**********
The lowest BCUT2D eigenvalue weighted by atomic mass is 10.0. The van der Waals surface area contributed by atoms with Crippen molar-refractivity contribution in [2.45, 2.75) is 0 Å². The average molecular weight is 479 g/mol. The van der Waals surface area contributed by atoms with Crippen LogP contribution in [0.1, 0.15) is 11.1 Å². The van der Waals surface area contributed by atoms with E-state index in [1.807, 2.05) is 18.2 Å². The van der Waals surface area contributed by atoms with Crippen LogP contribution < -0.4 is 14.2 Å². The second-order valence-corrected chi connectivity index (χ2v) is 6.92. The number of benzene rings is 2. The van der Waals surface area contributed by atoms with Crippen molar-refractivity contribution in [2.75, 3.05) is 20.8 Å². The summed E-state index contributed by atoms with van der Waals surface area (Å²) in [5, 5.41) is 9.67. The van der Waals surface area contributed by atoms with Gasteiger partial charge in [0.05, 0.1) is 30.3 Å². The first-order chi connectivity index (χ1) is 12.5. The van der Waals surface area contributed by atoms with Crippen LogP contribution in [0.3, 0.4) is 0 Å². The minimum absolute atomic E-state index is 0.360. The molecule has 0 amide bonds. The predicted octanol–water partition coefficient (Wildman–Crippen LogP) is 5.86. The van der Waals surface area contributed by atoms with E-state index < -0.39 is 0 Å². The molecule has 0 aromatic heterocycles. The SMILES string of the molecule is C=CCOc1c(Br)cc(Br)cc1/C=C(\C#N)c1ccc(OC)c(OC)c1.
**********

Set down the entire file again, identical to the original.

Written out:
The lowest BCUT2D eigenvalue weighted by atomic mass is 10.0. The van der Waals surface area contributed by atoms with Crippen molar-refractivity contribution in [2.45, 2.75) is 0 Å². The average molecular weight is 479 g/mol. The van der Waals surface area contributed by atoms with Crippen LogP contribution in [0.1, 0.15) is 11.1 Å². The van der Waals surface area contributed by atoms with E-state index in [1.807, 2.05) is 18.2 Å². The van der Waals surface area contributed by atoms with Crippen LogP contribution < -0.4 is 14.2 Å². The second-order valence-corrected chi connectivity index (χ2v) is 6.92. The number of benzene rings is 2. The van der Waals surface area contributed by atoms with Crippen molar-refractivity contribution in [2.75, 3.05) is 20.8 Å². The summed E-state index contributed by atoms with van der Waals surface area (Å²) in [5, 5.41) is 9.67. The van der Waals surface area contributed by atoms with Gasteiger partial charge in [0.05, 0.1) is 30.3 Å². The first-order chi connectivity index (χ1) is 12.5. The van der Waals surface area contributed by atoms with Crippen LogP contribution in [0.3, 0.4) is 0 Å². The minimum absolute atomic E-state index is 0.360. The molecule has 0 amide bonds. The predicted octanol–water partition coefficient (Wildman–Crippen LogP) is 5.86. The van der Waals surface area contributed by atoms with E-state index < -0.39 is 0 Å². The molecule has 0 aromatic heterocycles. The SMILES string of the molecule is C=CCOc1c(Br)cc(Br)cc1/C=C(\C#N)c1ccc(OC)c(OC)c1.